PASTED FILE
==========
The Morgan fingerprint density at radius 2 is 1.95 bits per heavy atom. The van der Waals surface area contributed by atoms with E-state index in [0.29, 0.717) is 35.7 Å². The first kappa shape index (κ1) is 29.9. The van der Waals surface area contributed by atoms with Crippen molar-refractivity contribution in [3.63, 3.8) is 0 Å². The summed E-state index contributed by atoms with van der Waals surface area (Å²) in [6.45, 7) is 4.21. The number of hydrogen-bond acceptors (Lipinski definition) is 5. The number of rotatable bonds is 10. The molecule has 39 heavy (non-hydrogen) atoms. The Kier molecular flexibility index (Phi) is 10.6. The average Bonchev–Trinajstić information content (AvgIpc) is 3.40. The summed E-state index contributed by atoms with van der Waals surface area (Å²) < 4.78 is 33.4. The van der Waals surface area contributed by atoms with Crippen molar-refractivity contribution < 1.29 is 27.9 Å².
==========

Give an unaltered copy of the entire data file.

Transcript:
The Morgan fingerprint density at radius 2 is 1.95 bits per heavy atom. The van der Waals surface area contributed by atoms with E-state index in [0.29, 0.717) is 35.7 Å². The first kappa shape index (κ1) is 29.9. The van der Waals surface area contributed by atoms with Crippen molar-refractivity contribution in [3.63, 3.8) is 0 Å². The summed E-state index contributed by atoms with van der Waals surface area (Å²) in [6.45, 7) is 4.21. The number of hydrogen-bond acceptors (Lipinski definition) is 5. The number of rotatable bonds is 10. The molecule has 39 heavy (non-hydrogen) atoms. The Kier molecular flexibility index (Phi) is 10.6. The average Bonchev–Trinajstić information content (AvgIpc) is 3.40. The summed E-state index contributed by atoms with van der Waals surface area (Å²) < 4.78 is 33.4. The van der Waals surface area contributed by atoms with Crippen molar-refractivity contribution < 1.29 is 27.9 Å².